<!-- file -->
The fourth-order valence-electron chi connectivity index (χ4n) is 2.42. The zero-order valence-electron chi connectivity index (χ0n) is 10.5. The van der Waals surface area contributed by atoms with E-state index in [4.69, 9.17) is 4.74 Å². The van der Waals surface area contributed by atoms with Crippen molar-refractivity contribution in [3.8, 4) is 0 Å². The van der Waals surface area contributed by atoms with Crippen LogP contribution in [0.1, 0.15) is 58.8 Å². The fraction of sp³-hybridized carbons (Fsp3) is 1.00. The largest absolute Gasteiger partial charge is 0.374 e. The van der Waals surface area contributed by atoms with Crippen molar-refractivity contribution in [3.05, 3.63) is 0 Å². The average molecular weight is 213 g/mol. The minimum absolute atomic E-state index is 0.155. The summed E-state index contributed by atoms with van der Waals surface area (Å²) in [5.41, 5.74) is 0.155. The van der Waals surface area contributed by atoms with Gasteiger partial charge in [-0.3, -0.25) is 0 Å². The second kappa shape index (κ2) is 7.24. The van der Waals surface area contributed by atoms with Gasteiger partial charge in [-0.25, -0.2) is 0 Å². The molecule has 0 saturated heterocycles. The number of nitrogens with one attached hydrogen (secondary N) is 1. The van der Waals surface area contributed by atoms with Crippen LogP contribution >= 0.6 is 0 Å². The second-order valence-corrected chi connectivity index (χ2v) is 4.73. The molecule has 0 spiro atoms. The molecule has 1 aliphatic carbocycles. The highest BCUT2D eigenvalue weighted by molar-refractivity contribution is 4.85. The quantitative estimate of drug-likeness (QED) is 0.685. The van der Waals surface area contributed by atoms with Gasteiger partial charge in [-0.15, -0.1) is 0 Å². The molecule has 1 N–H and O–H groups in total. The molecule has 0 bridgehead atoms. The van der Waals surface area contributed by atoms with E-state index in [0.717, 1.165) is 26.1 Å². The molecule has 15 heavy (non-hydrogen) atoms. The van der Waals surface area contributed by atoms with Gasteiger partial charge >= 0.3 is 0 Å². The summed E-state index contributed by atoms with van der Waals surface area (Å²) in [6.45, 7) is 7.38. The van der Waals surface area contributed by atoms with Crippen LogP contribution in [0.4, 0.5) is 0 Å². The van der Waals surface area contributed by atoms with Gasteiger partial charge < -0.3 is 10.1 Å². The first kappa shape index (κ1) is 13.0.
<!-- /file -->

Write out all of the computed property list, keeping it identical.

The fourth-order valence-electron chi connectivity index (χ4n) is 2.42. The zero-order valence-electron chi connectivity index (χ0n) is 10.5. The van der Waals surface area contributed by atoms with E-state index in [4.69, 9.17) is 4.74 Å². The van der Waals surface area contributed by atoms with Crippen molar-refractivity contribution in [3.8, 4) is 0 Å². The van der Waals surface area contributed by atoms with Crippen LogP contribution in [0.1, 0.15) is 58.8 Å². The fraction of sp³-hybridized carbons (Fsp3) is 1.00. The largest absolute Gasteiger partial charge is 0.374 e. The van der Waals surface area contributed by atoms with Crippen molar-refractivity contribution in [3.05, 3.63) is 0 Å². The average molecular weight is 213 g/mol. The minimum absolute atomic E-state index is 0.155. The summed E-state index contributed by atoms with van der Waals surface area (Å²) in [5.41, 5.74) is 0.155. The van der Waals surface area contributed by atoms with Gasteiger partial charge in [-0.3, -0.25) is 0 Å². The second kappa shape index (κ2) is 7.24. The van der Waals surface area contributed by atoms with Gasteiger partial charge in [-0.25, -0.2) is 0 Å². The molecule has 0 saturated heterocycles. The number of nitrogens with one attached hydrogen (secondary N) is 1. The van der Waals surface area contributed by atoms with Crippen LogP contribution >= 0.6 is 0 Å². The second-order valence-corrected chi connectivity index (χ2v) is 4.73. The molecule has 0 spiro atoms. The molecule has 1 aliphatic carbocycles. The highest BCUT2D eigenvalue weighted by molar-refractivity contribution is 4.85. The quantitative estimate of drug-likeness (QED) is 0.685. The van der Waals surface area contributed by atoms with Gasteiger partial charge in [-0.15, -0.1) is 0 Å². The molecule has 1 N–H and O–H groups in total. The molecule has 0 bridgehead atoms. The van der Waals surface area contributed by atoms with E-state index in [0.717, 1.165) is 26.1 Å². The molecule has 15 heavy (non-hydrogen) atoms. The van der Waals surface area contributed by atoms with Gasteiger partial charge >= 0.3 is 0 Å². The summed E-state index contributed by atoms with van der Waals surface area (Å²) in [6.45, 7) is 7.38. The van der Waals surface area contributed by atoms with Crippen LogP contribution in [0.4, 0.5) is 0 Å². The van der Waals surface area contributed by atoms with Gasteiger partial charge < -0.3 is 10.1 Å². The first kappa shape index (κ1) is 13.0.